18-year-old flees NYPD vehicle in Staten Island to allegedly rob a St. George home on Montgomery Avenue

Eric Velazquez, originally detained for felony assault, now also faces charges of burglary, escape, and attempted petit larceny

In a shocking development near the Staten Island Courthouse in St. George, Eric Velazquez, an 18-year-old Hispanic man, eluded law enforcement custody and allegedly proceeded to rob a home, all within a 20-minute timeframe.

The incident occurred in the early hours of October 17th, commencing at approximately 12:33 a.m.

Arrest for Felony Assault Inquiry

Originally, Velazquez had been taken into custody by the NYPD near the Central Avenue Courthouse. According to police reports, he was detained for questioning related to a felony assault investigation. The situation escalated dramatically while Velazquez was inside a marked police vehicle. The criminal complaint states:

“while the defendant was inside a marked New York City Police Department patrol vehicle, the defendant escaped from the custody of the officers by removing his handcuffs, opening a door and fleeing from the vehicle.”

Fugitive in the Neighborhood

Immediately after Velazquez’s escape, emergency communications buzzed with activity as officers initiated a search for him in the nearby area. Velazquez is reported to have sought refuge by entering a house on Montgomery Avenue, just blocks away from where he had been initially detained.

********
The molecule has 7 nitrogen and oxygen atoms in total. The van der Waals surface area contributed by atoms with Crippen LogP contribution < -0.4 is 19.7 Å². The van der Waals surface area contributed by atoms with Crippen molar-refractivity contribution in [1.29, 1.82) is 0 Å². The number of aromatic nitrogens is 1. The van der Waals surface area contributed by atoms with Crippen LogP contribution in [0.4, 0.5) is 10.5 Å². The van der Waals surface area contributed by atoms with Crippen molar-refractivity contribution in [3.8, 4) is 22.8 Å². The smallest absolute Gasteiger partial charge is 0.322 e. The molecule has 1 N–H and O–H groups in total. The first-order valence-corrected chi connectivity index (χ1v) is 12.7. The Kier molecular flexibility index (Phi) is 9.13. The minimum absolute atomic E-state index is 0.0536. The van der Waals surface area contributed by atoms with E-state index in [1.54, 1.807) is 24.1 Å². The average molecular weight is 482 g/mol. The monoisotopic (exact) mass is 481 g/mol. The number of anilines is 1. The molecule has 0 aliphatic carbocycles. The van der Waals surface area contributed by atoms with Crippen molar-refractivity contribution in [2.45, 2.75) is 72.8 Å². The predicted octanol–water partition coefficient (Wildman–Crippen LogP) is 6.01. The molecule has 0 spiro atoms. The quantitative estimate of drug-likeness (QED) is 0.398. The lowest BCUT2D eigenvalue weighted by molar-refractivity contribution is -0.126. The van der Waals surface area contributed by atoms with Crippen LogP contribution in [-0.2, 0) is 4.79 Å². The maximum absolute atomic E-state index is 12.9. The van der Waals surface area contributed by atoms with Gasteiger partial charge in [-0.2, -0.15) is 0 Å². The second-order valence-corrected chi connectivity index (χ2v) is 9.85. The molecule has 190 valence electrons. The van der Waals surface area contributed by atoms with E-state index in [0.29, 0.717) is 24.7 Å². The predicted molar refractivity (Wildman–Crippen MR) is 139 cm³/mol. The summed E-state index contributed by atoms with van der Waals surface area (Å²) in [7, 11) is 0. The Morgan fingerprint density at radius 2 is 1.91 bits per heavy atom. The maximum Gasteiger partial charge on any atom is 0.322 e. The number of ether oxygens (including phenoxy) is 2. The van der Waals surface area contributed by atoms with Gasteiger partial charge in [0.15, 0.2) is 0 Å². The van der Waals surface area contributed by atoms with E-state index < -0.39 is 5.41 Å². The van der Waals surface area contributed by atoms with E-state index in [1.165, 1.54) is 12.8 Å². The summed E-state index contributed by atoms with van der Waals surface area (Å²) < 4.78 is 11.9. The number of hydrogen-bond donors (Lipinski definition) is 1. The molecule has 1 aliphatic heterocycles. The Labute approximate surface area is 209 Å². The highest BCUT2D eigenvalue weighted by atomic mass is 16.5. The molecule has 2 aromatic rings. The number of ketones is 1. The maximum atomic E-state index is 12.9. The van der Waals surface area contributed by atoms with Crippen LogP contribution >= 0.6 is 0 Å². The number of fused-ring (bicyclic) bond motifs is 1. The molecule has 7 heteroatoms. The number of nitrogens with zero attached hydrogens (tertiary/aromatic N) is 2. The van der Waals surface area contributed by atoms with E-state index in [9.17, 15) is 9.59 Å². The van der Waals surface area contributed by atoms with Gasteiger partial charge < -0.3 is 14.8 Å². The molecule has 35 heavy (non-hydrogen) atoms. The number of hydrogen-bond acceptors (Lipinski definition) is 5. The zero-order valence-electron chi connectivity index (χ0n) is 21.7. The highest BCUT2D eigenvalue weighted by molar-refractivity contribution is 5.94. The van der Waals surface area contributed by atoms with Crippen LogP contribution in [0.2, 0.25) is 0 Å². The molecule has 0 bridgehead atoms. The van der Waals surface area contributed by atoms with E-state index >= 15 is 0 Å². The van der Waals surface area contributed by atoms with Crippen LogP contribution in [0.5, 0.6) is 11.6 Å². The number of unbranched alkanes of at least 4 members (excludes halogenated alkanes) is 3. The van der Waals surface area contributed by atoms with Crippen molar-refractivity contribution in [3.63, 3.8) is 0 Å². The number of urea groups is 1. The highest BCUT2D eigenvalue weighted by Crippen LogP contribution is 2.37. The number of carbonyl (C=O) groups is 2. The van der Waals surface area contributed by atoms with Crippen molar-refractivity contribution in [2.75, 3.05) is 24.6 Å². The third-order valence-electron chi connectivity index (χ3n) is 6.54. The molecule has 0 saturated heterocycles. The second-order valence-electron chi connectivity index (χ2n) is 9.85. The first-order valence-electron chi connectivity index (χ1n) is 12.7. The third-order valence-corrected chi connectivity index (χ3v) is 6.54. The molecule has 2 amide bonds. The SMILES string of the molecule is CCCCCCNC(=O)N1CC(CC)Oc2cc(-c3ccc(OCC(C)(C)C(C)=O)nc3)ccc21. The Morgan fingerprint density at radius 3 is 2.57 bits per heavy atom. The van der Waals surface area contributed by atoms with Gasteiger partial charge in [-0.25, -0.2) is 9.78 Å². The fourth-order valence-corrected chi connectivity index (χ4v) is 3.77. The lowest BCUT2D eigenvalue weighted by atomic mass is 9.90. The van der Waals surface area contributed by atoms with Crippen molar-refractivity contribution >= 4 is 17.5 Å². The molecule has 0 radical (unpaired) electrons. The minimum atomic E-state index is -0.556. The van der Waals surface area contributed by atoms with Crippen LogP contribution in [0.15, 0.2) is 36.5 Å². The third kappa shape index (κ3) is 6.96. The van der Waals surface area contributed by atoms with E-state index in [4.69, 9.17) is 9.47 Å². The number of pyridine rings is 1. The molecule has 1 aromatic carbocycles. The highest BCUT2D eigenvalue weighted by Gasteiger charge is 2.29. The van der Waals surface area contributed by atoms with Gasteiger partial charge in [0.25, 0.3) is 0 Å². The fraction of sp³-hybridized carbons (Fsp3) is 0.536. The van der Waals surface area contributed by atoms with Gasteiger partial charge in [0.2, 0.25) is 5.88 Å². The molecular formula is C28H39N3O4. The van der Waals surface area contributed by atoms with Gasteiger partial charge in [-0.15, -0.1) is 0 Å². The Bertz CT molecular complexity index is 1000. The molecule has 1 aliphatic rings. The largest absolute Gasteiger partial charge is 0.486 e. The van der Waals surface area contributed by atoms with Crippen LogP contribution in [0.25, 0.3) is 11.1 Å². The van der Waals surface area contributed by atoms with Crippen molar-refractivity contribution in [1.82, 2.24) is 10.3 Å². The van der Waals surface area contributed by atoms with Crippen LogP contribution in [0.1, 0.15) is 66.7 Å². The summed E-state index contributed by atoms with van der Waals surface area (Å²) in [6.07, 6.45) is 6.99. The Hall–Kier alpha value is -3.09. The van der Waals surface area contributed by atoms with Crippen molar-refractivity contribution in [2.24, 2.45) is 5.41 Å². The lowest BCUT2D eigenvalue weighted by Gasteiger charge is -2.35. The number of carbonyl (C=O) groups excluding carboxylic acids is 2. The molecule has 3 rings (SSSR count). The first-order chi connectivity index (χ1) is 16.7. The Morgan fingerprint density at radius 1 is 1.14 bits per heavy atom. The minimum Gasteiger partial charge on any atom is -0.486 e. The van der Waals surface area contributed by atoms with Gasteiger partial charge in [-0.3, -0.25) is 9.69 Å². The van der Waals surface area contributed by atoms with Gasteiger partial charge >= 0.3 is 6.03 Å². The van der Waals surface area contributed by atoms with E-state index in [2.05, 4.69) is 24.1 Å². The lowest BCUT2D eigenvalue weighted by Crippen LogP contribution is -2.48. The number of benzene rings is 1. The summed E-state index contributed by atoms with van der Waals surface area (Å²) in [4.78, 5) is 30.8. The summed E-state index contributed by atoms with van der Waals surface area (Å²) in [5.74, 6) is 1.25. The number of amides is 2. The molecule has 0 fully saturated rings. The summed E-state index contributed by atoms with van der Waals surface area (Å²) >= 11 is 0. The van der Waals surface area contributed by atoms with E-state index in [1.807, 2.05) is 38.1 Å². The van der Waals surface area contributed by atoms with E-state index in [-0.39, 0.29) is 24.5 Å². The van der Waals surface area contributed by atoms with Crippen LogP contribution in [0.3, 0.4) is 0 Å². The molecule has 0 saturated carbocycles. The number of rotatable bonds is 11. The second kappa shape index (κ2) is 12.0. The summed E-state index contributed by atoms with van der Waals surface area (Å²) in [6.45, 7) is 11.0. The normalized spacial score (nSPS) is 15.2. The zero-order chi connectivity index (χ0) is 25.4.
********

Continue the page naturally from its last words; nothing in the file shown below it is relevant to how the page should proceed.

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Once inside, he allegedly rifled through a dresser, pocketing cash and donning a white hooded sweatshirt he discovered in one of the bedrooms.

A Victim Speaks and An Arrest is Made

Officers soon responded to a burglary complaint at 12:53 p.m., arresting Velazquez on Montgomery Avenue. A 59-year-old woman, the owner of the burglarized home, informed authorities that $80 in cash and a white Polo hooded sweatshirt had been stolen. Her account aligns closely with the allegations against Velazquez as outlined in the criminal complaint.

Charges and Court Proceedings

Velazquez now faces multiple charges, including burglary, escape, obstruction of governmental administration, breaking and entering, attempted petit larceny, and attempted criminal possession of stolen property. Public records reveal that he has pleaded not guilty to all charges and is currently free on a bond set at $45,000, with an option for $15,000 in cash.

The unfolding narrative of Velazquez’s alleged criminal spree and subsequent arrest calls into question the adequacy of current police procedures and reignites concerns about public safety.